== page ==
Though it was the first show of New York Fashion Week, CDLM was the show that had everything: top editors, niche models (including Tavi Gevinson and poet John Giorno), dreamy tunes, and space for everyone, from eager fashion students to industry veteran Bethann Hardison, who, for some reason that added a touch of curiosity to the room, chose to watch it from the floor, head resting on her hand, a grin stretched from ear to ear. It was the kind of calm before a storm that made you want to chase the magic instead of leaving early.
CDLM, the newest brand to hit the calendar, is the brainchild of Chris Peters, one-half of the contemporary womenswear label Creatures of The Wind. Beyond the fact that it's fashion's shiniest new object, it's a glimpse into what many think fashion should be. For the past few seasons, Fashion Month has found itself in a state of flux: be it influencers versus editors, show locations, the weather, street style, there's always something to bitch about. But CDLM is nothing like that. The clothes were concise — 20 looks that hit the sweet spot of quality and quantity — and clean, though skillfully layered. Most importantly, they were wearable.
So it makes sense that CDLM — or Cueva de las Manos, which means "cave of the hands" and represents the handwork that goes into his collections — is Peters at his best. He studied menswear, after all, which makes his return to it post-Creatures more of a skip than a jump. Telling Vogue ahead of his debut, Peters finds yet another problem with fashion: Losing the delicacy of one's vision to commercialism, e.g. selling your soul to people who don't really get it. CDLM is an antidote: "I started CDLM...to try capturing a real appreciation of time, culture, and memory. Part of the collection is recycled vintage; you are not erasing history, but adding to it. I don’t want those pieces to feel like costume, but something new and exciting — playing with their existing identities."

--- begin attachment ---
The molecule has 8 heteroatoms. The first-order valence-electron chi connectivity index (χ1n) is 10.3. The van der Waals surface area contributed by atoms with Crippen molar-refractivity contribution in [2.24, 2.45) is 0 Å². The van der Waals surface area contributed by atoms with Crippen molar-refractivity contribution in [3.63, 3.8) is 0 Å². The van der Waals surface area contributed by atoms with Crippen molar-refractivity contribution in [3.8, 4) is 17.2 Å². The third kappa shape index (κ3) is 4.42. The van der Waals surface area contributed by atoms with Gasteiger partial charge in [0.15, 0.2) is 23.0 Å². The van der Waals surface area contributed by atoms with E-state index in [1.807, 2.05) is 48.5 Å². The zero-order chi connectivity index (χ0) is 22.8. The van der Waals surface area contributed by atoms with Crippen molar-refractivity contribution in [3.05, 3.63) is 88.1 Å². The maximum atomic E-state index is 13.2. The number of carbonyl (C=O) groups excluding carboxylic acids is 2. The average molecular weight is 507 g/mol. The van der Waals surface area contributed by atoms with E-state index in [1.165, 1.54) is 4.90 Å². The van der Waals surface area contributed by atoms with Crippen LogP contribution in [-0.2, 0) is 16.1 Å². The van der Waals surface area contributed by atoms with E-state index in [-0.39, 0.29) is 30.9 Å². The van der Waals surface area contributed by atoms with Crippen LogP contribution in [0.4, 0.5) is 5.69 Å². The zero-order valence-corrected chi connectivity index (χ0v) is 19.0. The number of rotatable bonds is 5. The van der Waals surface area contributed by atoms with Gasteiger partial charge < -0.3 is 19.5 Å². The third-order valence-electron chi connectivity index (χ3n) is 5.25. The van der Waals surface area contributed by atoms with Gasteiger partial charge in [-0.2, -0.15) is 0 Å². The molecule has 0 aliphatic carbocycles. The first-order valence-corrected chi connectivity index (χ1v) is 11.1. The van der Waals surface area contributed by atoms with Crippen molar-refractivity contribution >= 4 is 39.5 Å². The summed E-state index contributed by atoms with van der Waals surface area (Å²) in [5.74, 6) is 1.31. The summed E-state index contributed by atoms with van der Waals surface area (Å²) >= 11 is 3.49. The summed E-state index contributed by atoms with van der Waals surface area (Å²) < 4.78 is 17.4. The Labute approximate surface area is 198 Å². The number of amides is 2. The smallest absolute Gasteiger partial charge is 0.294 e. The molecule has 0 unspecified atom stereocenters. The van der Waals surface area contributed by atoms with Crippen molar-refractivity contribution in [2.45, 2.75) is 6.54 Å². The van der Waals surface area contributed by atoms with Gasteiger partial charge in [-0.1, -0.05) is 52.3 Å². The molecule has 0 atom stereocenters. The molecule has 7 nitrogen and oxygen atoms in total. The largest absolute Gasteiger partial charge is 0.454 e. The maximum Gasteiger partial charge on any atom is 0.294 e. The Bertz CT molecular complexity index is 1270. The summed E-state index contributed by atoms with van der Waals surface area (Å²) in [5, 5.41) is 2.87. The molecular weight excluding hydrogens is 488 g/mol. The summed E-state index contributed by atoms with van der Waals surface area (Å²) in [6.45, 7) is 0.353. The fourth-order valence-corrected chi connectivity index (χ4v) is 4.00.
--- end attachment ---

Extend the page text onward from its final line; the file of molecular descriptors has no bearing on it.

Be it hand-me-down T-shirts and hoodies paired with bombers traced in yarn, a crisp navy suit, a worn-in leather trench, metallic moon boots camouflaged as heels, and who knows what else, CDLM's debut wasn't intimidating, nor was it overtly cool — it was real.
Genderless, ageless; not ahead of its time, but right on time; ingenious without knowing it; a freshly written love letter to styles and silhouettes most people already own, which could be a step in the right direction to quelling fashion's limitless thirst for newness; a solve to not just the daily conundrum of "I have nothing to wear" as we stand in front of a closet full of shit, but the rhetorical "Should I buy this?" (Yes, you should).